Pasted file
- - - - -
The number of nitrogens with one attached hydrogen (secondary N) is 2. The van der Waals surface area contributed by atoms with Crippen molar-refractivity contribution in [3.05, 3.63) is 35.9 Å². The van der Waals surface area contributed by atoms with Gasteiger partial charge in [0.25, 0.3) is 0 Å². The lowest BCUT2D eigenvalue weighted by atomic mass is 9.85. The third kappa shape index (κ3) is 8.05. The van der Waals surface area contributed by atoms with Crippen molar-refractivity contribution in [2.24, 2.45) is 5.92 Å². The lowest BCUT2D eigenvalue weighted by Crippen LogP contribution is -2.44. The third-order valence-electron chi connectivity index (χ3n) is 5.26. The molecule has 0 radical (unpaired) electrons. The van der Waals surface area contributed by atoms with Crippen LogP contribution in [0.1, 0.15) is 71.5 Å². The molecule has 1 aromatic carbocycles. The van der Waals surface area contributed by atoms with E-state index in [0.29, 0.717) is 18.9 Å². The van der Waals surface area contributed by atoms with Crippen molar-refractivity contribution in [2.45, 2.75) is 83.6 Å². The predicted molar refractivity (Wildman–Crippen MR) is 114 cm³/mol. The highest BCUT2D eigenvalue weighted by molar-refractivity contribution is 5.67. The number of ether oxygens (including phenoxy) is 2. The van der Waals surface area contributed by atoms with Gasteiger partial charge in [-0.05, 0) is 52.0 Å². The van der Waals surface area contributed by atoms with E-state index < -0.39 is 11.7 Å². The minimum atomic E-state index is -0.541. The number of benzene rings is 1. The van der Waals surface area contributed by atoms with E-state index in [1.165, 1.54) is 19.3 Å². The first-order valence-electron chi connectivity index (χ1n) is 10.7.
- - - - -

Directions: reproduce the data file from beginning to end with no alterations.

The number of nitrogens with one attached hydrogen (secondary N) is 2. The van der Waals surface area contributed by atoms with Crippen molar-refractivity contribution in [3.05, 3.63) is 35.9 Å². The van der Waals surface area contributed by atoms with Gasteiger partial charge in [0.25, 0.3) is 0 Å². The lowest BCUT2D eigenvalue weighted by atomic mass is 9.85. The third kappa shape index (κ3) is 8.05. The van der Waals surface area contributed by atoms with Crippen molar-refractivity contribution in [2.24, 2.45) is 5.92 Å². The lowest BCUT2D eigenvalue weighted by Crippen LogP contribution is -2.44. The third-order valence-electron chi connectivity index (χ3n) is 5.26. The molecule has 0 radical (unpaired) electrons. The van der Waals surface area contributed by atoms with Crippen LogP contribution in [0.1, 0.15) is 71.5 Å². The molecule has 1 aromatic carbocycles. The van der Waals surface area contributed by atoms with E-state index in [0.29, 0.717) is 18.9 Å². The van der Waals surface area contributed by atoms with Crippen molar-refractivity contribution in [2.45, 2.75) is 83.6 Å². The predicted molar refractivity (Wildman–Crippen MR) is 114 cm³/mol. The highest BCUT2D eigenvalue weighted by molar-refractivity contribution is 5.67. The number of ether oxygens (including phenoxy) is 2. The van der Waals surface area contributed by atoms with Gasteiger partial charge in [-0.05, 0) is 52.0 Å². The van der Waals surface area contributed by atoms with E-state index < -0.39 is 11.7 Å². The minimum atomic E-state index is -0.541. The number of benzene rings is 1. The van der Waals surface area contributed by atoms with E-state index in [1.165, 1.54) is 19.3 Å². The first-order valence-electron chi connectivity index (χ1n) is 10.7.